Microcystin/Nodularin Profiles

Although many toxigenic strains simultaneously produce several microcys- tin variants (Puddick et ah, 2014), usually only one to three of them are dominant in any particular strain. It appears that some microcystin variants are more abundant within a certain genus than within others, though this may be biased in some cases by the limited availability of standards as well as the analytical methods used.

Globally, Microcystis strains and field samples dominated by Microcystis spp. are reported to contain chiefly microcystin-LR, -RR and -YR in varying proportions (Sivonen & Jones, 1999; Vasconcelos, 2001; Gkelis et ah, 2005; Kemp & John, 2006; Faassen & Liirling, 2013; Mowe et ah, 2015; Beversdorf et ah, 2017). Demethylated variants of, for example, [Dha7]MC-LR and -RR are also observed in Microcystis strains, but are less frequently dominant compared to their methylated forms (Vasconcelos, 2001; Gkelis et ah, 2005). More hydrophobic microcystins (e.g., MC-LA, MC-LW, MC-LF) can also be found regularly in Microcystis strains and field samples; however, high proportions are reported only infrequently (Cuvin-Aralar et ah, 2002; Wood et ah, 2006; Graham et ah, 2010; Faassen & Liirling, 2013; Beversdorf et ah, 2017). This picture of a high diversity combined with an abundance of genotypes with a certain microcystin profile has been confirmed in situ for some natural Microcystis populations from central Europe. Typing of single Microcystis colonies from nine European countries by mass spectrometry revealed a high abundance of genotypes producing microcystin-LR, -RR and -YR, while clones with demethylated variants or other microcystins were less abundant (Via-Ordorika et ah, 2004). Flowever, exceptions from this overall pattern occur; for example, in Microcystis strains and colonies from Finland, demethylated MC-LR and -RR have been seen frequently as dominant variants (Luukkainen et ah, 1994; Via-Ordorika et ah, 2004), and in one Australian bloom of Microcystis, 23 microcystins were detected, none of which was microcystin-LR (Jones et ah, 1995).

Planktotbrix and some strains of Dolichospermum seem to produce only demethylated microcystins (Puddick et ah, 2014). In European Planktotbrix agardbii and P. rubescens isolates, cultured strains and field samples primarily produce demethylated variants of microcystin-RR like [D-Asp3] MC-RR and [D-Asp3, Dhb7] MC-RR that have been found as major microcystins (Sivonen et ah, 1995; Fastner et ah, 1999; Briand et ah, 2005; Kurmayer et ah, 2005; Cerasino et ah, 2016). Various other demethylated microcystins such as [D-Asp3] MC-LR or [D-Asp3] MC-HtyR are also found in Planktotbrix isolates but are rarely the dominant variants (Kosol et ah, 2009). As with Microcystis, multiple clones with different microcystin profiles exist in natural populations of Planktotbrix (Welker et ah, 2004; Flarustiakova Sc Welker, 2017).

Only few data exist on microcystin congeners produced by benthic species, and detected variants comprise MC-LR, MC-RR, MC-YR, MC-LA,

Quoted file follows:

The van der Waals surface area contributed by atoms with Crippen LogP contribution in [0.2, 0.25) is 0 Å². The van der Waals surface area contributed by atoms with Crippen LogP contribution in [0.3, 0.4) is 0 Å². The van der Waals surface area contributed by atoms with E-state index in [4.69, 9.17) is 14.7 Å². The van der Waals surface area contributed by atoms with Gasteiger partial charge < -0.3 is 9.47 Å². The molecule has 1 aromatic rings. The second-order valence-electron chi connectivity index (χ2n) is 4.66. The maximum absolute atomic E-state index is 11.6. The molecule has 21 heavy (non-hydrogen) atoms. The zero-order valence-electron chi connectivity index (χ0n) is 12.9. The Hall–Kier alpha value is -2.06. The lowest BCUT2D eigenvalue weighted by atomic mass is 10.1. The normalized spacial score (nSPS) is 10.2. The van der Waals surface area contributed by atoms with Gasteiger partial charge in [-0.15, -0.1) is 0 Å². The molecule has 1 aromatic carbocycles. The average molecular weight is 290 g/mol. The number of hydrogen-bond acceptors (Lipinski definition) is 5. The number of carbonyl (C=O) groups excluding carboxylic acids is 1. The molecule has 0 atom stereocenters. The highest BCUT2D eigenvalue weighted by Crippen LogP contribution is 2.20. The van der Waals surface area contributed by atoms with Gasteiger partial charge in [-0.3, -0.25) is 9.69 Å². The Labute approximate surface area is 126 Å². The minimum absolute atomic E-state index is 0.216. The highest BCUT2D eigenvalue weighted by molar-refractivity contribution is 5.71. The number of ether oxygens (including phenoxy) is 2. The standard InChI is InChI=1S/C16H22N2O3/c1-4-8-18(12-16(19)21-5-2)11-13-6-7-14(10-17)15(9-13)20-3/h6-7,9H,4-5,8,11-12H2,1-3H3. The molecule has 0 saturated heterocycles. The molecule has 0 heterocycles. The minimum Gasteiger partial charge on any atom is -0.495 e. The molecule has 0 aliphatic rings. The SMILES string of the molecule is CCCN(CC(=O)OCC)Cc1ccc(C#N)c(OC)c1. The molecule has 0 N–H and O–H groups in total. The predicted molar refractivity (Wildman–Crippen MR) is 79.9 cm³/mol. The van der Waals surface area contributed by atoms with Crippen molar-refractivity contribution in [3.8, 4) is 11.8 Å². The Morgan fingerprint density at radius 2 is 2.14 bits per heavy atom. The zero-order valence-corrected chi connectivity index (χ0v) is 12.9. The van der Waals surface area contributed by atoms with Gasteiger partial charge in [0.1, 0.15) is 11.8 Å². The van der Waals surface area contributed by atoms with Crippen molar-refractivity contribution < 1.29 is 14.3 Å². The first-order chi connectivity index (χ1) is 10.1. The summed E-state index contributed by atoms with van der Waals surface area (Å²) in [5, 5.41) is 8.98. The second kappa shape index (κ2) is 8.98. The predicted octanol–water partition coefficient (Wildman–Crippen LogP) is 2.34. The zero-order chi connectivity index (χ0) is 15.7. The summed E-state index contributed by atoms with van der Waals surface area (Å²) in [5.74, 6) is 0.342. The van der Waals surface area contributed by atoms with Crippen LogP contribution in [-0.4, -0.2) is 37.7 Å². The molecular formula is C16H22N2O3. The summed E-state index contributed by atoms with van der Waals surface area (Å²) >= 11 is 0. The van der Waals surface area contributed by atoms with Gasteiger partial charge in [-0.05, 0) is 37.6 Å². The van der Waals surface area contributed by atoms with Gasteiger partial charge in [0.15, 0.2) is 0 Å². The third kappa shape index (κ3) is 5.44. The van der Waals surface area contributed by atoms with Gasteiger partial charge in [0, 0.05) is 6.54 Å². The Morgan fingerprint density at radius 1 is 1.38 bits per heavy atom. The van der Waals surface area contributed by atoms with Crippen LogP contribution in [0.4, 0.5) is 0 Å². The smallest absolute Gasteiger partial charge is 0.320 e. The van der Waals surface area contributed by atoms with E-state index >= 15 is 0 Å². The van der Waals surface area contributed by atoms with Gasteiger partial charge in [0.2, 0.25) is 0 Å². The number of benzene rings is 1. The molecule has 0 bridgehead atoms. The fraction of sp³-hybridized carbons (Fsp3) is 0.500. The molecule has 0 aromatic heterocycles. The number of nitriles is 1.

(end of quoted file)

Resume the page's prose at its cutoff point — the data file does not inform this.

[Asp5] MC-LR as well as unidentified microcystins (Aboal 8c Puig, 2005; Jungblut et al., 2006; Izaguirre et al., 2007; Fetscher et ah, 2015).

Nodularin-R seems the major nodularin present in samples from the Baltic Sea, Turkey and Australia, while other nodularin variants usually seem less abundant (Sivonen et ah, 1989; Jones et ah, 1994a; Lehtimaki et ah, 1997; Mazur-Marzec et ah, 2006b; Ak^aalan et ah, 2009).


Knowledge of the biosynthesis of microcystins and nodularins has increased since the turn of the millennium. Complete sequences of biosynthesis gene clusters are available for several species, and biochemical pathways are largely understood (Pearson et ah, 2016).

Microcystins and nodularins are synthesised by a combined nonribo- somal peptide synthetase (NRPS) and polyketide synthase (PKS) pathway, which is well known for the synthesis of peptide antibiotics in bacteria and fungi, including penicillins (Kleinkauf 8c Dohren, 1996; Dittmann 8c Borner, 2005). Microcystins are produced by large multienzyme complexes consisting of peptide synthetases, polyketide synthases and tailoring enzymes. These enzymes activate specific amino acids and condense them to peptides. The genes encoding for microcystin synthetases (mcyA-mcyJ) have been characterised for Microcystis, Dolichospermum, Fischerella, Nostoc and Planktothrix (Tillett et ah, 2000; Christiansen et ah, 2003; Rouhiainen et ah, 2004; Fewer et ah, 2013; Shih et ah, 2013). The biosynthesis of nodularins is encoded by homologous genes (ndaA-ndal) that have been characterised from Nodularia (Moffitt & Neilan, 2004). Both the microcystin and nodularin gene clusters comprise around 50 kb pairs in all investigated species, but differences in the gene order as well as DNA sequence variation in the same modules have been observed. Based on coding nucleotide sequences, Rantala et ah (2004) concluded that microcystin synthetase genes have already been present in an early stage of cyanobacte- rial evolutionary history.

Microcystin and nodularin production appears to be constitutive in genotypes which have the complete microcystin gene clusters, while it is absent in genotypes lacking the whole or relevant parts of the gene cluster (Christiansen et ah, 2008; Tooming-Klunderud et ah, 2008). Smaller mutations in single mcy genes can lead to genotypes unable to synthesise microcystin (Kurmayer et ah, 2004; Christiansen et ah, 2006; Fewer et ah, 2008).

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